As any casual trend spotter (translation: anyone with Instagram) knows, what happens in Williamsburg never stays in Williamsburg. And so with a slew of openings—from last year’s Manila Social Club in the Brooklyn neighborhood to the more recent Pinoy-Cali incubator Lasa—Filipino cuisine has been anointed in America.
Although mom-and-pop shops have been serving Filipino staples in the U.S. for decades, this hearty and humble food is finally creeping into the mainstream, from the roving White Rabbit Truck in L.A. to the party-vibe Jeepney in Manhattan’s East Village to the revered Bad Saint in D.C. Granted, what constitutes “Filipino food” can be difficult to define. Not only is the Philippines an island country—it consists of more than 7,100 specks of land floating between the South China Sea and the Pacific Ocean—but its colorful history means the food “is a beautiful mutt,” says Yana Gilbuena, who was born in the Philippines but now lives in New York when she’s not traveling the world, serving regional Filipino cuisine to groups of around 30 diners for her Salo Series pop-up dinners. “We’re talking about influences from the Chinese, Arabs, Indians, Malays, Spanish, Japanese and Americans.” Put that together and you have the sweet, salty, tangy, spicy food we all want to eat. “Suddenly we’re the cool kids,” Gilbuena says. So how did a cuisine that has been in this country for more than 50 years become an overnight sensation? As American palates warm to fish-sauce funk and “other” animal bits, more people are finally ready to receive the Philippines’ particular brand of hot, tart, meaty cooking.
Gilbuena’s goal is to introduce eaters to more than “the ubiquitous trio” of adobo (vinegar-marinated meat), pancit (noodles) and lumpia (meaty egg rolls) found in most Filipino restaurants in the U.S. That said, she recommends that newbies tour the lesser-known parts of the Filipino repertoire to get a more nuanced understanding of the cuisine. Next chance you get, order tapa (cured beef), tocino (cured pork), silog (garlic fried rice with an egg) or the ultimate beer food, sisig, a sizzling pork dish made with all the humble cuts (namely pork face) that intrepid foodie dudes like to brag about eating. To get a baseline understanding, start with Gilbuena’s adobo (recipe below) and hit one of the many pop-ups now serving Filipino fare.
Some of the most adventurous neo-Filipino cooking is itinerant.
LASA in Los Angeles: Brothers Chase and Chad Valencia have a weekend residency at Unit 120, a culinary incubator in Chinatown. What you might find on the seasonal four-course prix-fixe menu: red snapper with black plums and fermented Fresno chilies, or twice-cooked pork belly with eggplant and bagoong (fermented shrimp paste). Lasa means “flavor” in Tagalog, and the Valencias are bringing it.
Food and Sh*t in Seattle: Every third Monday of the month, husband-and-wife team George “Geo” Quibuyen and Chera Amlag sell Filipino comfort food at Kraken Congee in Pioneer Square. One of this year’s spring dinners included what they call “the hottest sisig ever,” made with Trinidad scorpion chili.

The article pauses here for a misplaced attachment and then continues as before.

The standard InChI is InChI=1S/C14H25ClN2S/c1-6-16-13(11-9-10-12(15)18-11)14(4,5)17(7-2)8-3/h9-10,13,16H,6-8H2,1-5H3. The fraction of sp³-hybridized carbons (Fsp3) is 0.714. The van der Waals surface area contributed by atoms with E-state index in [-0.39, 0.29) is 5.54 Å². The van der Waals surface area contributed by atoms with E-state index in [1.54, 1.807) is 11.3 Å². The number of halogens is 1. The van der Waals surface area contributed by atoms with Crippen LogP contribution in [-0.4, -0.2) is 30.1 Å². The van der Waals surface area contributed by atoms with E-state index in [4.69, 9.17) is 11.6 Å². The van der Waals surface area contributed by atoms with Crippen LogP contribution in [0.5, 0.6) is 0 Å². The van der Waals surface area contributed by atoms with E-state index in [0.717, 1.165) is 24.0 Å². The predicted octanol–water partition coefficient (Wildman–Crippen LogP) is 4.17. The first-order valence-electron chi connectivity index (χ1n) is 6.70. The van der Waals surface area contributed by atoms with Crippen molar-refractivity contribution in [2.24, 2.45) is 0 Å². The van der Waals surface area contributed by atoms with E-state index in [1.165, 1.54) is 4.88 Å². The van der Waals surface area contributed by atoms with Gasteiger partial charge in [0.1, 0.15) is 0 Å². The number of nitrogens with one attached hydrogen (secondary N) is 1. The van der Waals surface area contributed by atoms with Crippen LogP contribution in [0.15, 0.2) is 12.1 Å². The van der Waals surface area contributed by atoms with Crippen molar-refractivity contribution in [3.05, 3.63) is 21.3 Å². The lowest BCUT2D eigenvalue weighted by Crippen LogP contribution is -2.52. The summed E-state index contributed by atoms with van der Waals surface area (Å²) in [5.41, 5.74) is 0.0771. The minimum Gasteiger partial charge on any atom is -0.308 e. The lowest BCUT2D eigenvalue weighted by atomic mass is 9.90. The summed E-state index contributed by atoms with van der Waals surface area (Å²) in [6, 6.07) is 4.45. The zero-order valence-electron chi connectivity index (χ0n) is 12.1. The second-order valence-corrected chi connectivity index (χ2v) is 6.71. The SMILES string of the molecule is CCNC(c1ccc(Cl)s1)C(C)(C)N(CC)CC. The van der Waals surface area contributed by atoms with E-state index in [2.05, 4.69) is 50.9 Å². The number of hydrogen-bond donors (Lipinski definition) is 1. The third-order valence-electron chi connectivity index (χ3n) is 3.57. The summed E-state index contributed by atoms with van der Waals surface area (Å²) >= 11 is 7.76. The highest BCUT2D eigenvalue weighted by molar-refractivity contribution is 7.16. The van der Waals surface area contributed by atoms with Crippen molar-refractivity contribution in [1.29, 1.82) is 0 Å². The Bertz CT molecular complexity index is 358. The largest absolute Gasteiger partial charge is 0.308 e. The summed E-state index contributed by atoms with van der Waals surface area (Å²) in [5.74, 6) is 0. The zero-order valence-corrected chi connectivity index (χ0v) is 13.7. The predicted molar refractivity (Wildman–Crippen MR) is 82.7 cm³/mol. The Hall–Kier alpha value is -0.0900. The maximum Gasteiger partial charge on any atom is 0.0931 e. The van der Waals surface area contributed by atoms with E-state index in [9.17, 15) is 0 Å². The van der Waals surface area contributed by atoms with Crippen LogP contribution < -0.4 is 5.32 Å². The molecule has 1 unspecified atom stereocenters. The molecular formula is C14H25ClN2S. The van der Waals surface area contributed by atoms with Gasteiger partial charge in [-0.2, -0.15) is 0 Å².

Pelago in Philadelphia: Food photographer–curator Neal Santos’s mission is “to articulate Filipino culinary culture within the context of the American mid-Atlantic region.” With partners Jillian Encarnacion and Resa Mueller, he throws ticketed dinner parties in spaces around the city. One evening’s meat-themed menu featured kilawin na baka (beef tartare with ginger, chili and shallots) followed by sisig cannelloni and coconut-braised greens, prepared by chef Damon Menapace.
Chicken Adobo Sa Gata
by Yana Gilbuena
As with curry in India, there are myriad recipes for the national dish of the Philippines. This one will get you started. If you can’t find cane vinegar, Gilbuena says palm vinegar or even distilled white vinegar will do.
• ¾ cup soy sauce
• ¾ cup dark brown sugar
• ¼ cup cane vinegar
• 2 tbsp. canola oil
• 4 bone-in, skin-on chicken quarters (thighs and legs), scored
• 2 heads garlic, crushed, skins removed, roughly diced
• ½ cup water
• 2 cups coconut milk
• 3 Thai chilies (optional), roughly chopped
• Pinch of black peppercorns
• 5 bay leaves
• 4 scallions, white parts only, sliced thinly on a bias
• Steamed short-grain white rice, for serving
Mix soy sauce, sugar and vinegar in a bowl and set aside.
In a large sauté pan or wok, warm oil over medium-high heat. Sear chicken, flipping periodically, for 10 minutes or until skin browns. About five minutes in, add garlic. Add soy-vinegar mixture to the pan, then add water and coconut milk to just cover chicken. Bring mixture to a boil, then add chilies, peppercorns and bay leaves. Reduce heat. Simmer 30 to 40 minutes. Remove chicken from the pan, reserving some of the liquid. Garnish chicken with scallions and serve with rice and liquid (for spooning over the dish) on the side.